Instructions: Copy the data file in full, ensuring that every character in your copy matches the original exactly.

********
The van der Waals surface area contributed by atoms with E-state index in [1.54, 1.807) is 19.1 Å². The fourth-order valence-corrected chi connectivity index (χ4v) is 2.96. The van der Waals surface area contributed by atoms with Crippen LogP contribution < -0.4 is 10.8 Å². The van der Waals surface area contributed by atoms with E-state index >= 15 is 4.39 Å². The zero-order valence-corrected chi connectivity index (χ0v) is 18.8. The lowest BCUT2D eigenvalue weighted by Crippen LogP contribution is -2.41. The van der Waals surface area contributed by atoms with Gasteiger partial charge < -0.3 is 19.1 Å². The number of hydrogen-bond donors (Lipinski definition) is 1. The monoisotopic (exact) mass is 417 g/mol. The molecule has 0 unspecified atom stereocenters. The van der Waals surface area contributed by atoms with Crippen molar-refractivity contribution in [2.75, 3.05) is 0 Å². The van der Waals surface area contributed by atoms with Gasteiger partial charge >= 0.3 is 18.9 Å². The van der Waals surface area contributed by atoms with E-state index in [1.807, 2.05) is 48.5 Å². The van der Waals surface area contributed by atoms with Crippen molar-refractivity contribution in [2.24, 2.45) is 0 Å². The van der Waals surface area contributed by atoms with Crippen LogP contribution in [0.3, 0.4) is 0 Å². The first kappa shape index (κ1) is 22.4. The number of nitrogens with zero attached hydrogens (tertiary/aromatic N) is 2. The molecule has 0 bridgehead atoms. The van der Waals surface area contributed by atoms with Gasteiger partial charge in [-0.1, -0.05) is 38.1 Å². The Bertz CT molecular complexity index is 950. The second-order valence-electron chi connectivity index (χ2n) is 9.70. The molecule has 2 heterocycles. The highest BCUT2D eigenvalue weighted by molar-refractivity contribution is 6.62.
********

The van der Waals surface area contributed by atoms with E-state index in [1.54, 1.807) is 19.1 Å². The fourth-order valence-corrected chi connectivity index (χ4v) is 2.96. The van der Waals surface area contributed by atoms with Crippen LogP contribution < -0.4 is 10.8 Å². The van der Waals surface area contributed by atoms with E-state index >= 15 is 4.39 Å². The zero-order valence-corrected chi connectivity index (χ0v) is 18.8. The lowest BCUT2D eigenvalue weighted by Crippen LogP contribution is -2.41. The van der Waals surface area contributed by atoms with Gasteiger partial charge < -0.3 is 19.1 Å². The number of hydrogen-bond donors (Lipinski definition) is 1. The monoisotopic (exact) mass is 417 g/mol. The molecule has 0 unspecified atom stereocenters. The van der Waals surface area contributed by atoms with Crippen molar-refractivity contribution in [2.75, 3.05) is 0 Å². The van der Waals surface area contributed by atoms with Gasteiger partial charge >= 0.3 is 18.9 Å². The van der Waals surface area contributed by atoms with E-state index in [1.807, 2.05) is 48.5 Å². The van der Waals surface area contributed by atoms with Crippen molar-refractivity contribution in [2.24, 2.45) is 0 Å². The van der Waals surface area contributed by atoms with Crippen LogP contribution in [0.3, 0.4) is 0 Å². The first kappa shape index (κ1) is 22.4. The number of nitrogens with zero attached hydrogens (tertiary/aromatic N) is 2. The molecule has 0 bridgehead atoms. The van der Waals surface area contributed by atoms with Gasteiger partial charge in [-0.1, -0.05) is 38.1 Å². The Bertz CT molecular complexity index is 950. The second-order valence-electron chi connectivity index (χ2n) is 9.70. The molecule has 2 heterocycles. The highest BCUT2D eigenvalue weighted by molar-refractivity contribution is 6.62.